Jets players were told in a meeting earlier this year to make sure that they wore masks and league-mandated GPS tracking vests inside the facility, a source said. Players were informed that they were being monitored on team grounds. A team official obfuscated when the player asked if surveillance extended to the locker room. Players were left to wonder without a definitive answer.

The union and players are troubled by the Jets’ unilateral decision to place hidden cameras in smoke alarms in the locker room, according to sources. The union is determining whether to file a grievance or lean on New Jersey employee privacy rights laws to remove the cameras, sources said.

A NFLPA spokesman declined comment this week.

The team has signed more than 20 players since the start of training camp in late July. It is unclear whether any of those players have been notified by a team official that there are cameras in the locker room.

The News obtained a photo of the video surveillance equipment inside the locker room that appears to include a small camera embedded in a smoke detector on the ceiling. The device looks exactly like a widely available model of “professional covert security camera.”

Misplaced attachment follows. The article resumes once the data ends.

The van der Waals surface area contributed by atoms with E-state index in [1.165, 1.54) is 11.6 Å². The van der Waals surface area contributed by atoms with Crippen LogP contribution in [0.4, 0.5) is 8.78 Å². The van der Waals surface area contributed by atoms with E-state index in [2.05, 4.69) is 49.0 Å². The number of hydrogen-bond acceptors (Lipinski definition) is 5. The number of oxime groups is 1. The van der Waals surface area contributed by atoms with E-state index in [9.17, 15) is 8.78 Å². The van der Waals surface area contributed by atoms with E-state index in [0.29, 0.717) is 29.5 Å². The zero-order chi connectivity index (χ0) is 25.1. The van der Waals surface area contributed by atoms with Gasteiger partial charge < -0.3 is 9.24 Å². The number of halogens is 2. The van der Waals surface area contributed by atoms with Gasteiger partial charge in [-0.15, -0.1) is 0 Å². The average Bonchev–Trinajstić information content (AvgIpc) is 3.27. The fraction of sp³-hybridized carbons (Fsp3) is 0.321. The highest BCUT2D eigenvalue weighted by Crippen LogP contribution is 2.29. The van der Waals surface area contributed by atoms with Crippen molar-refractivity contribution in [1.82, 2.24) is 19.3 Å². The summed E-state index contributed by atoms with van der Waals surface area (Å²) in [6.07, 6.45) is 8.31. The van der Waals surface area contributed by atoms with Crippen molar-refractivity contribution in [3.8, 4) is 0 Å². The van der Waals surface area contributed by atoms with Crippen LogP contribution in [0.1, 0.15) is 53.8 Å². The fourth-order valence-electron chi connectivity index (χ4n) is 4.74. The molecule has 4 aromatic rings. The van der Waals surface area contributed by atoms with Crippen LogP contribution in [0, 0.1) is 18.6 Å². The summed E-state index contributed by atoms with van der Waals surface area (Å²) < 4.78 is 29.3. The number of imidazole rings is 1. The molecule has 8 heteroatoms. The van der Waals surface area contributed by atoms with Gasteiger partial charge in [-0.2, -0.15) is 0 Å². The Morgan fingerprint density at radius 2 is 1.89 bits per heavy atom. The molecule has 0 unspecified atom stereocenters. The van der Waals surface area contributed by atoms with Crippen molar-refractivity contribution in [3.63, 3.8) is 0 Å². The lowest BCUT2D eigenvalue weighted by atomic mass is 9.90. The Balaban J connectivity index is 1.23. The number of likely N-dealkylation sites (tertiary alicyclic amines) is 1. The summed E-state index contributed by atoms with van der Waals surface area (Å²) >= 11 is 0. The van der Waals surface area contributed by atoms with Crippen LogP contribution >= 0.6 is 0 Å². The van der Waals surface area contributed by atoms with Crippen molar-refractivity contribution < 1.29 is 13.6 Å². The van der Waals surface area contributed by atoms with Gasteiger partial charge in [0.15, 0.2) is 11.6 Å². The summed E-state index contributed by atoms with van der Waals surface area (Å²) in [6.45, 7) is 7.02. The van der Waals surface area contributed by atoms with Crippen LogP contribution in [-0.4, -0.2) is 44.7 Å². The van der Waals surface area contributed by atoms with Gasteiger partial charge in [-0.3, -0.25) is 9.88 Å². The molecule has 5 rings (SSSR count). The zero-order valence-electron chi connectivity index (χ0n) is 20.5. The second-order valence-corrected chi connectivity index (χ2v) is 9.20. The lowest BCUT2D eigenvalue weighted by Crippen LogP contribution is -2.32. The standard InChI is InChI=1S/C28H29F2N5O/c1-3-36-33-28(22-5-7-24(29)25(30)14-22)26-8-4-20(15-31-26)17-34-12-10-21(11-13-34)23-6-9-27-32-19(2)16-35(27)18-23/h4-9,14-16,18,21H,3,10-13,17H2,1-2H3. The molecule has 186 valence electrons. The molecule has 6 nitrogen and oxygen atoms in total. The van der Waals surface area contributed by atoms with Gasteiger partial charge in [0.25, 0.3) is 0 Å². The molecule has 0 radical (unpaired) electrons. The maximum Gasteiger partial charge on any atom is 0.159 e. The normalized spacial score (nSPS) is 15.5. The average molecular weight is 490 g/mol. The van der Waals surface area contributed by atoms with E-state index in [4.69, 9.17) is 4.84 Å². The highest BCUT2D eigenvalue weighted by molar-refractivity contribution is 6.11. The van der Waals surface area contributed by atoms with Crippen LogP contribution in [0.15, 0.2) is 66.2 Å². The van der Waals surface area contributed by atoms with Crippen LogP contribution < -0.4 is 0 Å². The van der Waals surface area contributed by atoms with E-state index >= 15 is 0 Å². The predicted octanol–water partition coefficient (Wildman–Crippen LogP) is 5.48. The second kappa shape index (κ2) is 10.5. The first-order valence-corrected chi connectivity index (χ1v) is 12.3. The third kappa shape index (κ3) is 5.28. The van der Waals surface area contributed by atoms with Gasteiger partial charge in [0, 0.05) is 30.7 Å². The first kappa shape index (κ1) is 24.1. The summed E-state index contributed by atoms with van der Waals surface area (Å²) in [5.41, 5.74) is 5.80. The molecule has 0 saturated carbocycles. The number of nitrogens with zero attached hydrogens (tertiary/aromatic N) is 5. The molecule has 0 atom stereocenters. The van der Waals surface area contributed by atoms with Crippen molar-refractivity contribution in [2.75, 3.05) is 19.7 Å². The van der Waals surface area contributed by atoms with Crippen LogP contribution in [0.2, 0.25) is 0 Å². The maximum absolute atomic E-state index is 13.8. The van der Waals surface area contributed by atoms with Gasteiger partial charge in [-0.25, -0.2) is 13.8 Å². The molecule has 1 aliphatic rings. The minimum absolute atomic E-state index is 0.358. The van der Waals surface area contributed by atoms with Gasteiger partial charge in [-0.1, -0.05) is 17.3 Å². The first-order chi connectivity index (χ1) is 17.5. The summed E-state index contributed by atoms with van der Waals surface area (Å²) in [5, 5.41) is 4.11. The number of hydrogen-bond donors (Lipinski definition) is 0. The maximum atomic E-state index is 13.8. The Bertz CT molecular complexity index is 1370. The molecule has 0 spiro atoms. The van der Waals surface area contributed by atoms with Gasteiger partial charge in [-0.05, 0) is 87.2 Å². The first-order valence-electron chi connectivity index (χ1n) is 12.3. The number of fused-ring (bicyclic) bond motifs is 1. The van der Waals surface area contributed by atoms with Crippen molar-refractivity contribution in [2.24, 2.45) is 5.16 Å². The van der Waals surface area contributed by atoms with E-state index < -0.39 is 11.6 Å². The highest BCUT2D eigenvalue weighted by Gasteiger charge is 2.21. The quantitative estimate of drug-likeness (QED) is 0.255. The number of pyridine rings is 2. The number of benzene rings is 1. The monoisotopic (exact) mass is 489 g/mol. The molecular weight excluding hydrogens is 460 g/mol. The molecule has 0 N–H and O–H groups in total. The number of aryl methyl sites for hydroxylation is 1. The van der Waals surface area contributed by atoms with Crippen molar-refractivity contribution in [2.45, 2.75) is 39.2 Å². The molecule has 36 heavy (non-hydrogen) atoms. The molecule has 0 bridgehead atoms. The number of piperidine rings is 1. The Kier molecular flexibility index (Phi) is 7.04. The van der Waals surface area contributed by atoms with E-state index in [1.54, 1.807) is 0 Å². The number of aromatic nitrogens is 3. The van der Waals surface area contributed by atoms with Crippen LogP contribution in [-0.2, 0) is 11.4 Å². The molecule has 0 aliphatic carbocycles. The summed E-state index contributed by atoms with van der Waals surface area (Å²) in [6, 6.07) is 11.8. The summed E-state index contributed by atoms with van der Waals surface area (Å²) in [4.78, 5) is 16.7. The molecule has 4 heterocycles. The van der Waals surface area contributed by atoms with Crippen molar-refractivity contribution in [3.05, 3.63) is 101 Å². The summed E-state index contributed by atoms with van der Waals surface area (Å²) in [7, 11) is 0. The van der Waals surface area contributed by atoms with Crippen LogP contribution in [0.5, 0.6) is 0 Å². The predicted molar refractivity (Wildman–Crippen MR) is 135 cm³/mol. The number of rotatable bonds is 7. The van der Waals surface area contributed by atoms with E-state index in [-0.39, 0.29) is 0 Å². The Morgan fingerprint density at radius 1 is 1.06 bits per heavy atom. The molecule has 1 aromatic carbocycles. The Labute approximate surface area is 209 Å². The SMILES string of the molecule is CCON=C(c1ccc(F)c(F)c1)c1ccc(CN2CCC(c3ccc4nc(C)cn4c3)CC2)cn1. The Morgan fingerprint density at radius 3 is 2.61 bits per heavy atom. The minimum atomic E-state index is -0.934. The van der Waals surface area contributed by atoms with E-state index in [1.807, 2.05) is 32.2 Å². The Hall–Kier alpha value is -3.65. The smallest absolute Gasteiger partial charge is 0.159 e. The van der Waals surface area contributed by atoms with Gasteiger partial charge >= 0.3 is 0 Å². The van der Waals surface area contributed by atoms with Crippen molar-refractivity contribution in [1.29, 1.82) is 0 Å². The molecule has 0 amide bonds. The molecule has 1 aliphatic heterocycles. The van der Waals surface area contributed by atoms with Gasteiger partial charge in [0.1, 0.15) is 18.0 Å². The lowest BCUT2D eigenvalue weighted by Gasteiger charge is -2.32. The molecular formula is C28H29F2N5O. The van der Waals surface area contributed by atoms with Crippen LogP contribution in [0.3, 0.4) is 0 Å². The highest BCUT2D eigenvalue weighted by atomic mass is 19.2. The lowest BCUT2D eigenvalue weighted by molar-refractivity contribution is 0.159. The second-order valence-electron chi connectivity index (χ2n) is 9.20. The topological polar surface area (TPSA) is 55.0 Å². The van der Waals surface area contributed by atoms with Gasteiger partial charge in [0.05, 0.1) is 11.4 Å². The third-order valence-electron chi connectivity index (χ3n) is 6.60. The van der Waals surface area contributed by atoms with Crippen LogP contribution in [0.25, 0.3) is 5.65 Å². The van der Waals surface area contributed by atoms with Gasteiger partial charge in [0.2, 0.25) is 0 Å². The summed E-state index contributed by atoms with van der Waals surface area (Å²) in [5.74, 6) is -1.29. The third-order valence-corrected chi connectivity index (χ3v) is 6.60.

The Jets contend that players have asked for security footage in the past to track down lost items in the locker room, according to a source. Each player has a mini-safe with a unique PIN in his locker to ensure that private items such as jewelry, wallets and phones are protected.

No player reached for this story recalled a teammate asking for surveillance footage. Some players were angry upon learning that there was an eye in the sky while they’re in a private space changing in and out of their clothes.

One current player called it “bizarre” for the Jets to hide cameras.

A former player who spent time with the club a few years ago recalled a conversation between two teammates discussing the possibility of covert cameras in the locker room, but he was never officially told by a team employee.